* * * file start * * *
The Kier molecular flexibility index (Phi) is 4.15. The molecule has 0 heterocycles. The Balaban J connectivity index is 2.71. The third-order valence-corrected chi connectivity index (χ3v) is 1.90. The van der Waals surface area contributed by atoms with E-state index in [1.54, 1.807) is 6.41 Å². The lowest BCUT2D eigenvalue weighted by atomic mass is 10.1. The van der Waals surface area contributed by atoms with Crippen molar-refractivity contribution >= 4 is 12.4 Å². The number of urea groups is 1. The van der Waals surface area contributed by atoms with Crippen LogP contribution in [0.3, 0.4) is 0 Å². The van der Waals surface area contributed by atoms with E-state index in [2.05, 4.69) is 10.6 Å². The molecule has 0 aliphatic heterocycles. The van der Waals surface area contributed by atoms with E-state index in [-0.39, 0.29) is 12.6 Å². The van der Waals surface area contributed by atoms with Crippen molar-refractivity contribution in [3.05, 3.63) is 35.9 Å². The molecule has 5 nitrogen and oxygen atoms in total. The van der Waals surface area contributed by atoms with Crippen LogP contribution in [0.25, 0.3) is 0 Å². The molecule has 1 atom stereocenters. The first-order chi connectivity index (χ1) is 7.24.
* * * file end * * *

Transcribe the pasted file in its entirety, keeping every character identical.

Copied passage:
The Kier molecular flexibility index (Phi) is 4.15. The molecule has 0 heterocycles. The Balaban J connectivity index is 2.71. The third-order valence-corrected chi connectivity index (χ3v) is 1.90. The van der Waals surface area contributed by atoms with E-state index in [1.54, 1.807) is 6.41 Å². The lowest BCUT2D eigenvalue weighted by atomic mass is 10.1. The van der Waals surface area contributed by atoms with Crippen molar-refractivity contribution >= 4 is 12.4 Å². The number of urea groups is 1. The van der Waals surface area contributed by atoms with Crippen LogP contribution in [0.3, 0.4) is 0 Å². The van der Waals surface area contributed by atoms with E-state index in [2.05, 4.69) is 10.6 Å². The molecule has 0 aliphatic heterocycles. The van der Waals surface area contributed by atoms with E-state index in [-0.39, 0.29) is 12.6 Å². The van der Waals surface area contributed by atoms with Crippen molar-refractivity contribution in [3.05, 3.63) is 35.9 Å². The molecule has 5 nitrogen and oxygen atoms in total. The van der Waals surface area contributed by atoms with Crippen LogP contribution in [0.25, 0.3) is 0 Å². The molecule has 1 atom stereocenters. The first-order chi connectivity index (χ1) is 7.24.